CREATE TRIGGER trg_u_orders_on_update_cascade ON Orders FOR UPDATE
AS

DECLARE @numrows int
SET @numrows = @@rowcount
IF UPDATE(orderid)
  IF @numrows = 1
    UPDATE OrderDetails
      SET orderid = (SELECT orderid FROM inserted)
    FROM
        OrderDetails AS OD
      JOIN
        deleted      AS D ON OD.orderid = D.orderid
  ELSE IF @numrows > 1
  BEGIN
    RAISERROR('Updates to more than one row in Orders are not allowed.  
              TRANSACTION rolled back.', 10, 1)
    ROLLBACK TRANSACTION
  END
  GO

You first save the number of affected rows in a variable so you can later check it. Next you check whether the orderid column was updated. If it wasn't, this UPDATE doesn't involve cascading; hence, it is not your concern. If it was, you continue and check whether more than one row was modified. If this is the case, your trigger cannot handle this situation and it rolls back the modification. If only one row was modified, you perform the CASCADE UPDATE operation. To understand how the CASCADE UPDATE works, UPDATE an order from the Orders table, as shown in the following script.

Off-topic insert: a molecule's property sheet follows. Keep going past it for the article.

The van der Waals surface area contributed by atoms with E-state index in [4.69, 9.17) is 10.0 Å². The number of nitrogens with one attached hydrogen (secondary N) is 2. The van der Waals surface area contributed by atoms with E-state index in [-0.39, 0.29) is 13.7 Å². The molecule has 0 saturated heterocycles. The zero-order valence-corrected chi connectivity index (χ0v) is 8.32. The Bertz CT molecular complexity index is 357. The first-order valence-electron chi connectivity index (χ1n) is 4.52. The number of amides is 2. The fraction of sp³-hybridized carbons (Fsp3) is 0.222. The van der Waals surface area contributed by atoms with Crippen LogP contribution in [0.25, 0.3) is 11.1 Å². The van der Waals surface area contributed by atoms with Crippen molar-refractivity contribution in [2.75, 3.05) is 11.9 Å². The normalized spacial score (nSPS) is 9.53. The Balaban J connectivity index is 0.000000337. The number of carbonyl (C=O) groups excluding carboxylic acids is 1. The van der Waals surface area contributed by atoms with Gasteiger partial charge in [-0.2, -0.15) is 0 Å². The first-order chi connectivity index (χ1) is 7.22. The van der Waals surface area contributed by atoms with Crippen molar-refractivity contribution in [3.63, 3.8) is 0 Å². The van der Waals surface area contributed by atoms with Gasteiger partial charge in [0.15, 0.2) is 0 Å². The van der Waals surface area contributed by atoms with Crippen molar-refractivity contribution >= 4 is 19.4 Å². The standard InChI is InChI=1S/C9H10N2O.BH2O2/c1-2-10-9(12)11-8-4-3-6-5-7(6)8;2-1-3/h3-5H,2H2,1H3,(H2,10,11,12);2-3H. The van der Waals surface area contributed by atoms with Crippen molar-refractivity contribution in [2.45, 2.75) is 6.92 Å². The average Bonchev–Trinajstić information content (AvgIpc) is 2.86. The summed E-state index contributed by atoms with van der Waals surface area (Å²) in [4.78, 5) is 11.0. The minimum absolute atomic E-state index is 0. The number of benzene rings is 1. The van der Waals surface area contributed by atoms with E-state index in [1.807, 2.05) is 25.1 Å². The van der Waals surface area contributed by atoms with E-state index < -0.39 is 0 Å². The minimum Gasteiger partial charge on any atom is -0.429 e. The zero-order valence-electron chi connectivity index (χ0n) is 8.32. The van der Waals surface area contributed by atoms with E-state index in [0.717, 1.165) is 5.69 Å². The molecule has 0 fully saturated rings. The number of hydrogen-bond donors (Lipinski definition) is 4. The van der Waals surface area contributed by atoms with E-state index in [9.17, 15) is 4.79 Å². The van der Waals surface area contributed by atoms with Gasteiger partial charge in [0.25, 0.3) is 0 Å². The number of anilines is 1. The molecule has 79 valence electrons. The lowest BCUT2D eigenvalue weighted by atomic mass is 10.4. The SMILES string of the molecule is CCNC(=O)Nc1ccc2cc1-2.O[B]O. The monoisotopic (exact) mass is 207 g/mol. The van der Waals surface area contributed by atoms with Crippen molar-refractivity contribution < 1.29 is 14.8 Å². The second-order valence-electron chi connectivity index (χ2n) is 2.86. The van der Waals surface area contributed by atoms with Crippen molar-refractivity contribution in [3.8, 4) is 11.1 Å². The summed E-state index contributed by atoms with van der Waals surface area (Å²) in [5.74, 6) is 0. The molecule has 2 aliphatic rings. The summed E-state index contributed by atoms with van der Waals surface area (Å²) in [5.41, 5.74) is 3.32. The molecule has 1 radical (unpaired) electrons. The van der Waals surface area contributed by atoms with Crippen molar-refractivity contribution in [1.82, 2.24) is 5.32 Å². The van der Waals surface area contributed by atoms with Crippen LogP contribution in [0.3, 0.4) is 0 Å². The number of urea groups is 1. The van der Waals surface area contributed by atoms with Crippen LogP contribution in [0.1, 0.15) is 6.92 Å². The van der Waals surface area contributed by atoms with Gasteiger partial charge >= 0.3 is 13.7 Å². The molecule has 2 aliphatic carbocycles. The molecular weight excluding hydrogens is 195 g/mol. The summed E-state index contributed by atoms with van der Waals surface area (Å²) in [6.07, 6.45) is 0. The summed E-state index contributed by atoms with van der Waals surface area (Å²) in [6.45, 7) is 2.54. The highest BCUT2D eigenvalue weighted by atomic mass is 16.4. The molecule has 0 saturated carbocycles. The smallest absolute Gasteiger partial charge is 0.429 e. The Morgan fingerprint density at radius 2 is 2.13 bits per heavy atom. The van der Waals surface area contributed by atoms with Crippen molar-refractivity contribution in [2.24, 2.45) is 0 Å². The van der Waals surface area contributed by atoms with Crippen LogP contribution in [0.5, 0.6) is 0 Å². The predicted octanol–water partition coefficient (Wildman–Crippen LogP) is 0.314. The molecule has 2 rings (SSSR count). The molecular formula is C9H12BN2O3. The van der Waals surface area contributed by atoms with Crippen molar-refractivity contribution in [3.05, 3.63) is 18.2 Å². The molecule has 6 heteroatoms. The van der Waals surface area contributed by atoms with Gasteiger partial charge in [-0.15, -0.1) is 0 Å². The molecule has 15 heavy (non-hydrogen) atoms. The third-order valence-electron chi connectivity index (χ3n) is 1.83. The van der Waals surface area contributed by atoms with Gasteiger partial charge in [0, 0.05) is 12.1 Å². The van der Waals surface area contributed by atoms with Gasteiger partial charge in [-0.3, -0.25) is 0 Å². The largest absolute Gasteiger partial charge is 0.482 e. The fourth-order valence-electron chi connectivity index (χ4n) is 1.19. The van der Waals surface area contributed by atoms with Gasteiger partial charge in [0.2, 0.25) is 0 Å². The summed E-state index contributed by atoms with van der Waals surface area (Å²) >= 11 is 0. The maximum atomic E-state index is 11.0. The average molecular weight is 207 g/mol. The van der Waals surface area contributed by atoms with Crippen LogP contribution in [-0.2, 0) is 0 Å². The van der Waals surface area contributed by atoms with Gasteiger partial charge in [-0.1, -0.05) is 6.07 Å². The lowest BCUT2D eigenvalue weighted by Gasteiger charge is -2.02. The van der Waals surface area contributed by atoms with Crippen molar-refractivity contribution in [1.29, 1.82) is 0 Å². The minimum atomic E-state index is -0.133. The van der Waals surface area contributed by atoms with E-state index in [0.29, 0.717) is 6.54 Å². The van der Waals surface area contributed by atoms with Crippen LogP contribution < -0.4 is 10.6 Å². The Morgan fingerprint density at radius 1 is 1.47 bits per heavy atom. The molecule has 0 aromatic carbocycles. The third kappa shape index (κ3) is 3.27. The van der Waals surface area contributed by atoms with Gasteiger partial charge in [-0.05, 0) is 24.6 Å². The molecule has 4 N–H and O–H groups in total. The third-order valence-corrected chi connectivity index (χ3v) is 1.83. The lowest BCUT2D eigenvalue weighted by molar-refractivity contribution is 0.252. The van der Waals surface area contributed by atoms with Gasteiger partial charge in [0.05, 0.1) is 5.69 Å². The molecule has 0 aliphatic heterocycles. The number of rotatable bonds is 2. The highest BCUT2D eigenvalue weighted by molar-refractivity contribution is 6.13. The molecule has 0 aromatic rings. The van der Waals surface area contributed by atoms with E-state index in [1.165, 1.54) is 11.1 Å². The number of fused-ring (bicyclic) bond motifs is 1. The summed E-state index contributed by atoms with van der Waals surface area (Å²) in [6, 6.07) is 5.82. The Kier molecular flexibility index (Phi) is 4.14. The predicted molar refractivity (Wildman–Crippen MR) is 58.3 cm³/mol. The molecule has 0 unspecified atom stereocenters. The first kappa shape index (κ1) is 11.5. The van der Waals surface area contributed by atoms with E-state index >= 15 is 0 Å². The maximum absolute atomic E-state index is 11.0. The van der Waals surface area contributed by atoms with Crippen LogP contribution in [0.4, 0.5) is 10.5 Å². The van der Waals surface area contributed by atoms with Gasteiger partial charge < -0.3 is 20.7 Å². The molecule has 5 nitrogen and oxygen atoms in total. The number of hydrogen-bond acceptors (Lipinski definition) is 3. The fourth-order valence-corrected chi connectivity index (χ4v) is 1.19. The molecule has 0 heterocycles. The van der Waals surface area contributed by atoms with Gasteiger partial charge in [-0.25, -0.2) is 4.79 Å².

Testing the trg_u_orders_on_update_cascade trigger

  UPDATE Orders
  SET orderid = 10004
  WHERE orderid = 10002

Take a look at Figure 6, which shows what's happening inside the trigger. You join the deleted table with the OrderDetails table to filter only the related order details, and then update their orderid column to the new value, which is fetched from the inserted table by using a subquery. You can issue such a subquery because you know that there is one and only one row in the inserted table; otherwise, the subquery would have returned more than one value and the update would have failed. Thus you get the required result, as shown in the following tables.